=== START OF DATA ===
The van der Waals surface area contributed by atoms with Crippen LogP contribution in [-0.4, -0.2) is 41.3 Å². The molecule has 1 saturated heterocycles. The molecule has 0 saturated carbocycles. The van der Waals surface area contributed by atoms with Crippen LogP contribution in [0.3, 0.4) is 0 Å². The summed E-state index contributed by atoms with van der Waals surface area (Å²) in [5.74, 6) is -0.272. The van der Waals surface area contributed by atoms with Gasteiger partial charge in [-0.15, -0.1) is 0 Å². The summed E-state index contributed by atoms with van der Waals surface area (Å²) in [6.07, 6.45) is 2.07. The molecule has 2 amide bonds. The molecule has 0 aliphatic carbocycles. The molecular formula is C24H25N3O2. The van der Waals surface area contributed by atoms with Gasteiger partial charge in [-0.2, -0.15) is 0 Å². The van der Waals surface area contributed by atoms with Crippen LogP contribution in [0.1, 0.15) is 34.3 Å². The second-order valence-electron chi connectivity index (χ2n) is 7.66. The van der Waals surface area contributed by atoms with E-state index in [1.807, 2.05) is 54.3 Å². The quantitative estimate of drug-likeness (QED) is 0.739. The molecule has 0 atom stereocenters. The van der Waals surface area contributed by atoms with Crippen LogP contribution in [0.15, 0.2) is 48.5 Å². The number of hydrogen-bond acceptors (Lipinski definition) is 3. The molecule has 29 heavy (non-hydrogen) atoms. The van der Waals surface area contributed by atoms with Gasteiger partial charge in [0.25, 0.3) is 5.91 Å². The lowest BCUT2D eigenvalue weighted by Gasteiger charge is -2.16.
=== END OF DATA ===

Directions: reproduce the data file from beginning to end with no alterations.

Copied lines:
The van der Waals surface area contributed by atoms with Crippen LogP contribution in [-0.4, -0.2) is 41.3 Å². The molecule has 1 saturated heterocycles. The molecule has 0 saturated carbocycles. The van der Waals surface area contributed by atoms with Crippen LogP contribution in [0.3, 0.4) is 0 Å². The summed E-state index contributed by atoms with van der Waals surface area (Å²) in [5.74, 6) is -0.272. The van der Waals surface area contributed by atoms with Gasteiger partial charge in [-0.15, -0.1) is 0 Å². The summed E-state index contributed by atoms with van der Waals surface area (Å²) in [6.07, 6.45) is 2.07. The molecule has 2 amide bonds. The molecule has 0 aliphatic carbocycles. The molecular formula is C24H25N3O2. The van der Waals surface area contributed by atoms with Gasteiger partial charge in [-0.2, -0.15) is 0 Å². The van der Waals surface area contributed by atoms with Crippen LogP contribution in [0.1, 0.15) is 34.3 Å². The second-order valence-electron chi connectivity index (χ2n) is 7.66. The van der Waals surface area contributed by atoms with E-state index in [1.807, 2.05) is 54.3 Å². The quantitative estimate of drug-likeness (QED) is 0.739. The molecule has 0 atom stereocenters. The van der Waals surface area contributed by atoms with Crippen LogP contribution in [0.15, 0.2) is 48.5 Å². The number of hydrogen-bond acceptors (Lipinski definition) is 3. The molecule has 29 heavy (non-hydrogen) atoms. The van der Waals surface area contributed by atoms with Gasteiger partial charge in [0.25, 0.3) is 5.91 Å². The lowest BCUT2D eigenvalue weighted by Gasteiger charge is -2.16.